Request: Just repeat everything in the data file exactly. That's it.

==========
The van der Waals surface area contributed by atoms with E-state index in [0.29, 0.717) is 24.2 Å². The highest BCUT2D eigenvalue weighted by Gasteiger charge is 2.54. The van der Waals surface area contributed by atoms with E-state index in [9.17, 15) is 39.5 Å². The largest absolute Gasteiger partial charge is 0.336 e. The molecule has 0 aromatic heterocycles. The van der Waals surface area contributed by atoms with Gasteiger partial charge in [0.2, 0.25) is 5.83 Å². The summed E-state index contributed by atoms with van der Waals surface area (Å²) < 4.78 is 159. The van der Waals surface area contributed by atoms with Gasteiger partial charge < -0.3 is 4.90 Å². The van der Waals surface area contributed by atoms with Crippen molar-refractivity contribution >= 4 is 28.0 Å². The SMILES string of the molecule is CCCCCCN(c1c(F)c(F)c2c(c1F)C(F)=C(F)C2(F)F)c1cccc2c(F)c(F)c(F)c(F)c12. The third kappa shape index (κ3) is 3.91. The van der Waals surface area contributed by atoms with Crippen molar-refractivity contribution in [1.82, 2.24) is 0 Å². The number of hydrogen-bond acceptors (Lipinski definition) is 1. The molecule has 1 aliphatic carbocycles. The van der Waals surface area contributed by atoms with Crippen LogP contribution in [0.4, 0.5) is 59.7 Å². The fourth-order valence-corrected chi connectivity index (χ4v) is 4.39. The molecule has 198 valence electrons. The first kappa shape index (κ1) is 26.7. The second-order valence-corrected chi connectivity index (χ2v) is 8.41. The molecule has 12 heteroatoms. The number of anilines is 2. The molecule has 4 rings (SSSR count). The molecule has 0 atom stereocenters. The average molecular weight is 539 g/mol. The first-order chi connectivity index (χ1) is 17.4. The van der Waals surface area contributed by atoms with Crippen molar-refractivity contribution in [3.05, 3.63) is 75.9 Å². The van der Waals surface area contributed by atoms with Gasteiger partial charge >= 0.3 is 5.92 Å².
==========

The van der Waals surface area contributed by atoms with E-state index in [0.29, 0.717) is 24.2 Å². The highest BCUT2D eigenvalue weighted by Gasteiger charge is 2.54. The van der Waals surface area contributed by atoms with E-state index in [9.17, 15) is 39.5 Å². The largest absolute Gasteiger partial charge is 0.336 e. The molecule has 0 aromatic heterocycles. The van der Waals surface area contributed by atoms with Gasteiger partial charge in [0.2, 0.25) is 5.83 Å². The summed E-state index contributed by atoms with van der Waals surface area (Å²) < 4.78 is 159. The van der Waals surface area contributed by atoms with Gasteiger partial charge < -0.3 is 4.90 Å². The van der Waals surface area contributed by atoms with Crippen molar-refractivity contribution >= 4 is 28.0 Å². The SMILES string of the molecule is CCCCCCN(c1c(F)c(F)c2c(c1F)C(F)=C(F)C2(F)F)c1cccc2c(F)c(F)c(F)c(F)c12. The third kappa shape index (κ3) is 3.91. The van der Waals surface area contributed by atoms with Crippen molar-refractivity contribution in [1.82, 2.24) is 0 Å². The number of hydrogen-bond acceptors (Lipinski definition) is 1. The molecule has 1 aliphatic carbocycles. The van der Waals surface area contributed by atoms with Crippen LogP contribution in [0.4, 0.5) is 59.7 Å². The fourth-order valence-corrected chi connectivity index (χ4v) is 4.39. The molecule has 198 valence electrons. The first kappa shape index (κ1) is 26.7. The second-order valence-corrected chi connectivity index (χ2v) is 8.41. The molecule has 12 heteroatoms. The number of anilines is 2. The molecule has 4 rings (SSSR count). The molecule has 0 atom stereocenters. The average molecular weight is 539 g/mol. The first-order chi connectivity index (χ1) is 17.4. The van der Waals surface area contributed by atoms with Crippen molar-refractivity contribution in [3.05, 3.63) is 75.9 Å². The van der Waals surface area contributed by atoms with Gasteiger partial charge >= 0.3 is 5.92 Å².